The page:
In January 2012 Jorgen Berge and two colleagues were tooling around Kongsfjorden, on the coast of Svalbard, in a small rubber boat with an outboard motor. The fjord, a stopover site on a two-week-long sea-ice research cruise, provided a rare opportunity to look for marine life in shallow, open waters in the high north during the dead of winter. It was the middle of the night, but the hour didn’t really matter: In the Arctic at that time of year, darkness coats everything, day and night. As does a bitter cold, so the three Norwegian scientists had donned heavily insulated, traffic-cone-orange suits accented with reflective strips—helpful should anyone tumble into the icy water and require rescue. As the team motored along, an eerie glow began to surround them. Berge, mesmerized, leaned over the gunwale for a closer look.
“There was this fantastic spectacle of blue-green light in the water,” he says via video chat on Skype. Berge, an amiable marine biologist whose face is framed by a neat reddish beard, is gesticulating as he describes the pool of bioluminescent zooplankton, tiny organisms that are the foundation of the marine food web. In his fervor, he seems at risk of knocking over his red wine and frying his laptop. “I felt like lightning had struck twice,” he says.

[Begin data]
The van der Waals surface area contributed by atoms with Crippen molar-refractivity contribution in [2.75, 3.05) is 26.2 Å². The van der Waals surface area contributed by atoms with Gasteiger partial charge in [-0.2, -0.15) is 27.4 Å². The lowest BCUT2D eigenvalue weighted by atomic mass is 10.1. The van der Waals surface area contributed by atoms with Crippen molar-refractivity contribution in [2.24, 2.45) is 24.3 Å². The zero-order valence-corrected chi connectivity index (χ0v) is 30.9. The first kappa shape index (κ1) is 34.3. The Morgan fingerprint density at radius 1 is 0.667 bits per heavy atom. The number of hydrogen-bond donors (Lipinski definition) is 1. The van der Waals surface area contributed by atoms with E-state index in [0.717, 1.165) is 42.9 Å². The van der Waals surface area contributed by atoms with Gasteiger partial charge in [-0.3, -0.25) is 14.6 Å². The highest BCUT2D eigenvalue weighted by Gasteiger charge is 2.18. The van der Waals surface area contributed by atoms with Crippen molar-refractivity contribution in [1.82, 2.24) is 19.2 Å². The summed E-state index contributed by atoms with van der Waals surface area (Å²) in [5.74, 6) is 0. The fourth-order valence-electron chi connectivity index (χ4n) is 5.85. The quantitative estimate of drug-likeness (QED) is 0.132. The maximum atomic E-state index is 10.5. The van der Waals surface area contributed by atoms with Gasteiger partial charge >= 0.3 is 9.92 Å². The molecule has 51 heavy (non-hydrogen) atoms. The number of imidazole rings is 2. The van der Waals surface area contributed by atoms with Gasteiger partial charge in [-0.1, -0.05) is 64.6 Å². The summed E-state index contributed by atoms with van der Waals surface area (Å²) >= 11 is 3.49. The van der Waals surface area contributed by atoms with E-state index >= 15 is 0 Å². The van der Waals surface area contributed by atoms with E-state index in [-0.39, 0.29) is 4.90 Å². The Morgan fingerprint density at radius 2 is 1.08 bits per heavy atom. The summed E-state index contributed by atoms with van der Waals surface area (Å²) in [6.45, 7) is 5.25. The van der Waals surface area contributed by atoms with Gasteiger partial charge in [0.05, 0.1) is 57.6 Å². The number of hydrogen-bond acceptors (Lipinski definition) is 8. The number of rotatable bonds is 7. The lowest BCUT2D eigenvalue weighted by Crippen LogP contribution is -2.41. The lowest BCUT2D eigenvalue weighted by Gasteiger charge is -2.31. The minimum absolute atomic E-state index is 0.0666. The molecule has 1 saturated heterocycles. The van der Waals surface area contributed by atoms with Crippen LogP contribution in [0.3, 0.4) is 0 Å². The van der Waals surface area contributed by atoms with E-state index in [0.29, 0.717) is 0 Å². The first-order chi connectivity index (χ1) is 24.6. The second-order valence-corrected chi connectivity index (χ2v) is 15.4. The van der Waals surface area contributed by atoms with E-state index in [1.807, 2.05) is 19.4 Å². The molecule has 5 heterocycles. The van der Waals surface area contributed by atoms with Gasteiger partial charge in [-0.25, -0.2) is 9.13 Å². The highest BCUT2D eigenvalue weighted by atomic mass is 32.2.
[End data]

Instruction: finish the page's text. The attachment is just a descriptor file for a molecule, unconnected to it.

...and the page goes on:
That’s because two years earlier, in January 2010 in the same fjord, Berge’s team had documented bioluminescent zooplankton, and gone on to publish the first account of such a sighting in the Arctic. On that trip, they also spotted five seabird species never recorded overwintering in the area, which at 79 degrees latitude is more than 12 degrees north of the Arctic Circle. In 2012, when Berge came upon the glowing organisms again and sensed the shadowy avian figures flying around in the darkness, he resolved to catalog this little-known world. “It was basically just assumed that nothing happened in the Arctic during the polar night, that it was a time of resting,” says Berge. “But what we were seeing told a different story.”
Over the next three Januarys, he and 100 scientists and grad students from seven countries discovered that instead of shutting down when the lights go off, or leaving the area entirely, animals in this fjord bustle throughout the endless black—feeding, growing, and even reproducing. As the Earth hurtles toward an ice-free Arctic, something the region hasn’t experienced in 2.6 billion years, the group’s work, published in the October 2015 issue of Current Biology, may offer a glimpse of the future. “We couldn’t have done this study 10 years ago,” says Berge. “Back then sea ice a meter and a half thick covered the fjord.”
“It really is quite a significant study,” echoes Tony Gaston, who has researched seabirds in the Canadian Arctic for decades and wasn’t involved with the project. Gaston and others had suspected that warming would open up new habitats for some seabirds in winter; for them to survive, the lower levels of the food chain would have to keep ticking. “We’re now finding that birds are staying much farther north than expected, especially in the Barents Sea. There’s so much more open water up there now.”